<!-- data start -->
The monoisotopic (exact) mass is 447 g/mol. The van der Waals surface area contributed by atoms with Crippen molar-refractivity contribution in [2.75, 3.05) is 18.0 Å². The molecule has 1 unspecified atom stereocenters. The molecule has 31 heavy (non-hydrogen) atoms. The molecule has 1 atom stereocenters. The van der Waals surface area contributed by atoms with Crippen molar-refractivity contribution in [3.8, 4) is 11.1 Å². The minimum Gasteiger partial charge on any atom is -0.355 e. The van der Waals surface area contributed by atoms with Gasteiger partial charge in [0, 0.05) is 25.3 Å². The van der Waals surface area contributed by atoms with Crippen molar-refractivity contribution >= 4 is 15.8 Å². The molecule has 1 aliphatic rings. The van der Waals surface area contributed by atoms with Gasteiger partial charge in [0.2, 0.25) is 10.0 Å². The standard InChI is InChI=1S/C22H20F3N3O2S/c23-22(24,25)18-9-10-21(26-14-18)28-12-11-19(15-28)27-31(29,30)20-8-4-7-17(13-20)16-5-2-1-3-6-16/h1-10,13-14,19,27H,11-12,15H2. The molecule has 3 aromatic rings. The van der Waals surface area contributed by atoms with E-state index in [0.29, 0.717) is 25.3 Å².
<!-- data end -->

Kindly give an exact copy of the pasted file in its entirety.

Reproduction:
The monoisotopic (exact) mass is 447 g/mol. The van der Waals surface area contributed by atoms with Crippen molar-refractivity contribution in [2.75, 3.05) is 18.0 Å². The molecule has 1 unspecified atom stereocenters. The molecule has 31 heavy (non-hydrogen) atoms. The molecule has 1 atom stereocenters. The van der Waals surface area contributed by atoms with Crippen molar-refractivity contribution in [3.8, 4) is 11.1 Å². The minimum Gasteiger partial charge on any atom is -0.355 e. The van der Waals surface area contributed by atoms with Gasteiger partial charge in [0, 0.05) is 25.3 Å². The van der Waals surface area contributed by atoms with Crippen molar-refractivity contribution >= 4 is 15.8 Å². The molecule has 1 aliphatic rings. The van der Waals surface area contributed by atoms with Gasteiger partial charge in [0.2, 0.25) is 10.0 Å². The standard InChI is InChI=1S/C22H20F3N3O2S/c23-22(24,25)18-9-10-21(26-14-18)28-12-11-19(15-28)27-31(29,30)20-8-4-7-17(13-20)16-5-2-1-3-6-16/h1-10,13-14,19,27H,11-12,15H2. The molecule has 3 aromatic rings. The van der Waals surface area contributed by atoms with E-state index in [0.29, 0.717) is 25.3 Å².